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  • Writer's pictureJess Newton

Pronouns - A Guide

What are pronouns and how do we use them?

Personal pronouns are what we use to refer to a person instead of using their name all the time, which can make speech wordy and confusing. Most of the time people make assumptions about the gender of another person based on their appearance or name - these aren’t always correct and it can be harmful or upsetting to someone when assumptions are made about them. Here are some common examples of personal pronouns:

She/Her: “She is a teacher and taught the class herself.”

He/Him: “I went to visit him and his puppy.”

They/Them: “They cooked that meal themself – I don't know which I like more, them or their food!”

NB. Although the “they” pronouns here are singular and refer to an individual, the verbs are conjugated the same as with the plural “they” (e.g. “they are”). Also note that in this singular pronoun set many use “themself” rather than “themselves,” although both are typically acceptable.

Some people go by multiple sets of pronouns, and usually that means that it is okay to use any of the sets they go by, but can also mean that they prefer different pronouns at different times. If someone has shared their pronouns in a way that you find unclear, let the person know you want to be supportive and ask the person for more information or examples so that you can get it right.

Sharing pronouns

A great way to be an ally is to share your pronouns, no matter what they are, whenever you introduce yourself to someone new or in a group situation. This reduces the need for trans people to out themselves publicly to ensure they are correctly gendered by normalising sharing pronouns even between non-transgender (cisgendered) folk. For example:

Hi, I’m Bob, I use he/him pronouns. Nice to meet you.

Hi, I’m Sally, I’m the Executive Director of the program and I use she/her pronouns.

If you are leading a discussion in a work situation or elsewhere, you can help others to feel safe by inviting everyone to share their pronouns in an introduction:

Good morning everyone and welcome. I’d like to begin by going around and introducing ourselves and sharing our pronouns; my name is Alex and I use she her/pronouns.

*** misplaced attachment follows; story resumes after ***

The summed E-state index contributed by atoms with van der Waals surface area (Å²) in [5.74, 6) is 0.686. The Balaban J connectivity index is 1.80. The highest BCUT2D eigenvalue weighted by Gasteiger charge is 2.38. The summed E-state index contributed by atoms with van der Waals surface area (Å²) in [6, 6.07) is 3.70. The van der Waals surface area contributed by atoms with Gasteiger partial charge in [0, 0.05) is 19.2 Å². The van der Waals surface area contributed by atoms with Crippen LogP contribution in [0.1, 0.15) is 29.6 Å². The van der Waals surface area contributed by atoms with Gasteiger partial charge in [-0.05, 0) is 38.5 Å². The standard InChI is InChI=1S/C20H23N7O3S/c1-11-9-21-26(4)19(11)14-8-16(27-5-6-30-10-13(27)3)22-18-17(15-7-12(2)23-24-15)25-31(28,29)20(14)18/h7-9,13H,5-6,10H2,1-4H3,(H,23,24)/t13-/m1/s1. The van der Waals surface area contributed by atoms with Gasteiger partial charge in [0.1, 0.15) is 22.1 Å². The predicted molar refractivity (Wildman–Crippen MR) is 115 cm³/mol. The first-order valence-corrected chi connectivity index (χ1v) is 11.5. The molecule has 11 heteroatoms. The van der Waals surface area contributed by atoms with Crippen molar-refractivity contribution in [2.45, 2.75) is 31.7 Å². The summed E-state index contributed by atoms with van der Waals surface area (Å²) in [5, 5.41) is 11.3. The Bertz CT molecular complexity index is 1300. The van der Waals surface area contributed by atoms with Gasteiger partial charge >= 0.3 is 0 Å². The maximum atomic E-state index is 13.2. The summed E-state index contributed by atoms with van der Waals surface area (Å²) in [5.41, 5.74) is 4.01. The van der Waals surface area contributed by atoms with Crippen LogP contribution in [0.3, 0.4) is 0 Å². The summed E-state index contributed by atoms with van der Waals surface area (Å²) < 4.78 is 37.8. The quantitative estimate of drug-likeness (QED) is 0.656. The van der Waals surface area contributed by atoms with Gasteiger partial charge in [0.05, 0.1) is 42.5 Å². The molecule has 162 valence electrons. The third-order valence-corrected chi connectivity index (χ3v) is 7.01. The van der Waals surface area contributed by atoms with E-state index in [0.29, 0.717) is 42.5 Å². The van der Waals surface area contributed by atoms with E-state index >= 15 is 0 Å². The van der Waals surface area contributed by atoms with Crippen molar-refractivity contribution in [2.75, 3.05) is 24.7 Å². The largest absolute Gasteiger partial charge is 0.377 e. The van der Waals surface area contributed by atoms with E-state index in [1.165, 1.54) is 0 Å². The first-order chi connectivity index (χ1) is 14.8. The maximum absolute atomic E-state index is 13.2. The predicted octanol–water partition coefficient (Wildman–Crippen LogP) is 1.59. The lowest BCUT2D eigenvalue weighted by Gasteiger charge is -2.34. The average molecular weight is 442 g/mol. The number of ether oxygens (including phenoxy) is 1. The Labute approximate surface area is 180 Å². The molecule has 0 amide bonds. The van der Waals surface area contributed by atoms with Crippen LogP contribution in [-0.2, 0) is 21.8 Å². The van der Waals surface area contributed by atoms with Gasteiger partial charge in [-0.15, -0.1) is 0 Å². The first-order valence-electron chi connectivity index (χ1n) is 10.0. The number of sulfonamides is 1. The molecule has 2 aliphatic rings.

If you make a mistake

Don’t make a big deal out of it. If you realise your mistake, correct it and move on:

He takes his tea black, I mean she takes her tea black.

If someone corrects you, thank them and move on:

Person 1: He takes his tea black.

Person 2: She.

Person 1: Right, thank you. She takes her tea black.

It’s often best not to apologise, as that can put pressure on the person who has been misgendered to say “it’s ok” when sometimes it isn’t.

If you think someone else has made a mistake

If you know someone is being referred to by the wrong pronouns, there are a few ways to correct someone but remember that depending on the person, they may not be “out” to everybody. For example:

Person 1: Did Lee show you her new camera?

Person 2: No, they didn’t – are they around today?

Using someone’s correct pronouns in conversation can be a gentle reminder, without drawing attention to the mistake. This is particularly useful in a group situation, where the person may be embarrassed or even get defensive if they are corrected in front of others.

If you know someone better, they may be ok with you interjecting with a correction, especially if you have had previous conversations on the subject.

Person 1: Did Lee show you her –

Person 2: Their

Person 1: Right, sorry, thanks, their new camera?

Be mindful of the fact that there is a huge difference between a simple mistake from someone who is unused to considering pronouns and a wilful misuse of pronouns from someone who refuses to recognise their importance.

Other ways to use pronouns

We mostly use pronouns when referring to other people, but there are a few other situations in which it’s good to be aware of them. Pronouns can be added to email signatures, user names, biographies etc to help people use your correct pronouns and raise awareness of the importance of them.

Further reading

If you have questions, Meg-John Barker can probably answer them:

This post was written with reference to

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